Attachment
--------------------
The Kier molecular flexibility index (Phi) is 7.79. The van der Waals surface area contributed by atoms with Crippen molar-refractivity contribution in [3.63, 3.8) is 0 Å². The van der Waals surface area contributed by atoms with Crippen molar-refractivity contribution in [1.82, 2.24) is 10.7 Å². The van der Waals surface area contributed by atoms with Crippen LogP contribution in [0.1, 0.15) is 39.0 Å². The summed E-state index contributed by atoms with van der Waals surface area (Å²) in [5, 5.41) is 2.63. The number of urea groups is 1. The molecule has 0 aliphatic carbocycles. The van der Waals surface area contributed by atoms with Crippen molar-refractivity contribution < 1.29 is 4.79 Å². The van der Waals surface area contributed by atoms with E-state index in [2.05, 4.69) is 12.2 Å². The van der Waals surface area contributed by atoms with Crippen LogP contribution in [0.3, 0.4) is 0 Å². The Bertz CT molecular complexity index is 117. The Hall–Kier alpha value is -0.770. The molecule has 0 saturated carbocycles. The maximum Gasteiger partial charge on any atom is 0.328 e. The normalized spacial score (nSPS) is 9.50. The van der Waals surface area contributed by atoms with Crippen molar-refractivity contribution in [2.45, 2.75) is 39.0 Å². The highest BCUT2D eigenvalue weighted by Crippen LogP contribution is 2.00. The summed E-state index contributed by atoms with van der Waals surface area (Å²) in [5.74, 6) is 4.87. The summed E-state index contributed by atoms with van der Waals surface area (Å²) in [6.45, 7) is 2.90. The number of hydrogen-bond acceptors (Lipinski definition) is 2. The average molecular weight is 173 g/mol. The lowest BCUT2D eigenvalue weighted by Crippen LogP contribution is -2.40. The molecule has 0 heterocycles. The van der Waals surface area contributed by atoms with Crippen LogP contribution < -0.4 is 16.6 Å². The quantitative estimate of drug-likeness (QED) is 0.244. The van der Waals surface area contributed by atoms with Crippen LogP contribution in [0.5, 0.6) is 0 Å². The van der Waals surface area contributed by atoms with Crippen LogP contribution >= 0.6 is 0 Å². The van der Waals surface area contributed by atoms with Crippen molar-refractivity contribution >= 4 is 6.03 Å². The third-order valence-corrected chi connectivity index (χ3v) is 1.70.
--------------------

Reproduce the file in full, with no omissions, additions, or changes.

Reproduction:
The Kier molecular flexibility index (Phi) is 7.79. The van der Waals surface area contributed by atoms with Crippen molar-refractivity contribution in [3.63, 3.8) is 0 Å². The van der Waals surface area contributed by atoms with Crippen molar-refractivity contribution in [1.82, 2.24) is 10.7 Å². The van der Waals surface area contributed by atoms with Crippen LogP contribution in [0.1, 0.15) is 39.0 Å². The summed E-state index contributed by atoms with van der Waals surface area (Å²) in [5, 5.41) is 2.63. The number of urea groups is 1. The molecule has 0 aliphatic carbocycles. The van der Waals surface area contributed by atoms with Crippen molar-refractivity contribution < 1.29 is 4.79 Å². The van der Waals surface area contributed by atoms with E-state index in [2.05, 4.69) is 12.2 Å². The van der Waals surface area contributed by atoms with Crippen LogP contribution in [0.3, 0.4) is 0 Å². The Bertz CT molecular complexity index is 117. The Hall–Kier alpha value is -0.770. The molecule has 0 saturated carbocycles. The maximum Gasteiger partial charge on any atom is 0.328 e. The normalized spacial score (nSPS) is 9.50. The van der Waals surface area contributed by atoms with Crippen molar-refractivity contribution in [2.45, 2.75) is 39.0 Å². The highest BCUT2D eigenvalue weighted by Crippen LogP contribution is 2.00. The summed E-state index contributed by atoms with van der Waals surface area (Å²) in [5.74, 6) is 4.87. The summed E-state index contributed by atoms with van der Waals surface area (Å²) in [6.45, 7) is 2.90. The number of hydrogen-bond acceptors (Lipinski definition) is 2. The average molecular weight is 173 g/mol. The lowest BCUT2D eigenvalue weighted by Crippen LogP contribution is -2.40. The molecule has 0 heterocycles. The van der Waals surface area contributed by atoms with Crippen LogP contribution < -0.4 is 16.6 Å². The quantitative estimate of drug-likeness (QED) is 0.244. The van der Waals surface area contributed by atoms with Crippen LogP contribution in [0.5, 0.6) is 0 Å². The van der Waals surface area contributed by atoms with Crippen LogP contribution >= 0.6 is 0 Å². The van der Waals surface area contributed by atoms with Crippen molar-refractivity contribution >= 4 is 6.03 Å². The third-order valence-corrected chi connectivity index (χ3v) is 1.70.